Similarly, anxiety scores were significantly higher in the low 25 (OH)D group compared to the sufficient 25 (OH)D group. This is consistent with previous studies in rats and humans that demonstrated that 25 (OH)D plays an integral role in anxiety centers in the brain24,25.

The main limitation of this study is the short time frame. Three months was chosen to assess the earliest possible effect of vitamin D3 replacement on cognitive performance in MS; however, three months may not have been sufficient for a true improvement in cognition to be observed between groups. Several previous studies have shown delayed improvement in cognition with stroke26. A study with donezepil demonstrated improvement in cognition after 24 weeks27,28 while most studies of cognitive rehabilitation in multiple sclerosis patients found improvement at 6 months29. Moreover, further studies to assess the effect of vitamin D3 replacement on subjects with higher EDSS scores and longer disease duration are also needed. It would be important to test whether long-term vitamin D3 supplementation along with other cognitive rehabilitation interventions can reverse cognitive deficits.

Another possible limitation of this study is the poor response rate to lifestyle diary, not allowing true control for other sources of vitamin D as possible confounders, such as sun exposure and dietary vitamin D. However, there was no difference between groups in terms of sun exposure, vitamin D intake and body mass index among the 30 patients who completed their diaries.

In summary, our study suggests a positive effect of vitamin D3 supplementation on cognitive function in MS. Thus, exploring the longitudinal effect (at least 1 year) of vitamin D3 replacement on cognitive performance in a larger sample of MS subjects with 25 (OH)D deficiency is being planned; while placing more emphasis on additional memory components; such as, verbal memory. Improving cognition early in the course of the disease with a simple intervention such as vitamin D3 supplementation could make a significant difference in the patient’s quality of life.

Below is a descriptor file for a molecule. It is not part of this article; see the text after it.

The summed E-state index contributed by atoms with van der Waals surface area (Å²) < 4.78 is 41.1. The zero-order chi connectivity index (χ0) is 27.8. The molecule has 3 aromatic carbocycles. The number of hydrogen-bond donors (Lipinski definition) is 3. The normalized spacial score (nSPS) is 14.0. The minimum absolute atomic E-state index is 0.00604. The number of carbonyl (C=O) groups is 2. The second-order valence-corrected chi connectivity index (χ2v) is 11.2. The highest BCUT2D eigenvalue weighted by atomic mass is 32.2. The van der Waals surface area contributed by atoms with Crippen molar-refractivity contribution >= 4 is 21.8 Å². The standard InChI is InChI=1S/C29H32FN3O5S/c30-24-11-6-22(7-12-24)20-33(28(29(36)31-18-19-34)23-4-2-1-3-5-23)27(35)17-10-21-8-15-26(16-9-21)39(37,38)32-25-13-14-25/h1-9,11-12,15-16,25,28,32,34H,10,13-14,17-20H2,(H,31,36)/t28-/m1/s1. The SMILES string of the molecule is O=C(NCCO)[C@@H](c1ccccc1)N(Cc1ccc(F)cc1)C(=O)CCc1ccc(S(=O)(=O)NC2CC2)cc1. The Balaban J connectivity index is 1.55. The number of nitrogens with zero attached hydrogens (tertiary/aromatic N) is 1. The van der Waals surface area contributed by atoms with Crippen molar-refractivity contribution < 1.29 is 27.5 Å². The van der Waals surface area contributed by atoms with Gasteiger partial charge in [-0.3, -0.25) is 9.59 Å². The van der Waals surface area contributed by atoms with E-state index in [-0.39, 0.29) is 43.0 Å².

Participants and Study design

This prospective study was conducted at the MS center of the American University of Beirut Medical Center over a span of two years (2012–2014). A sample size of 88 was calculated for the primary outcome of immune marker changes, the results of this study will be reported separately. A Post-hoc analysis on the BVMT-DR results on the available subjects showed a power of 0.74.

Eighty-Eight participants MS patients were diagnosed according to McDonald 2010 criteria30. Males and females aged 18 or older with Relapsing Remitting MS or Clinically Isolated Syndrome, clinically stable, in other words no exacerbations (defined as an episode of neurologic dysfunction lasting at least 24 hours) within four weeks of enrollment, on interferon beta with no gadolinium enhancing lesions on MRI and did not receive any corticosteroid therapy within four weeks prior to recruitment were enrolled. MRI of brain and spinal cord with and without gadolinium were obtained as part of their usual care. All patients using drugs associated with hypercalcemia or treated with disease modifying therapies other than IFN-b within six weeks prior to enrolment, pregnant and with history of primary hyper PTH, hypercalcemia, renal dysfunction, cardiac disease, malignancy, granulomatous disease, dementia, traumatic brain injury, diagnosis of epilepsy or history of seizure, psychiatric disease, substance abuse/dependence, alcohol abuse/dependence were excluded from the study. Patients with 25 (OH)D serum level between 25 and 35 ng/ml were also excluded.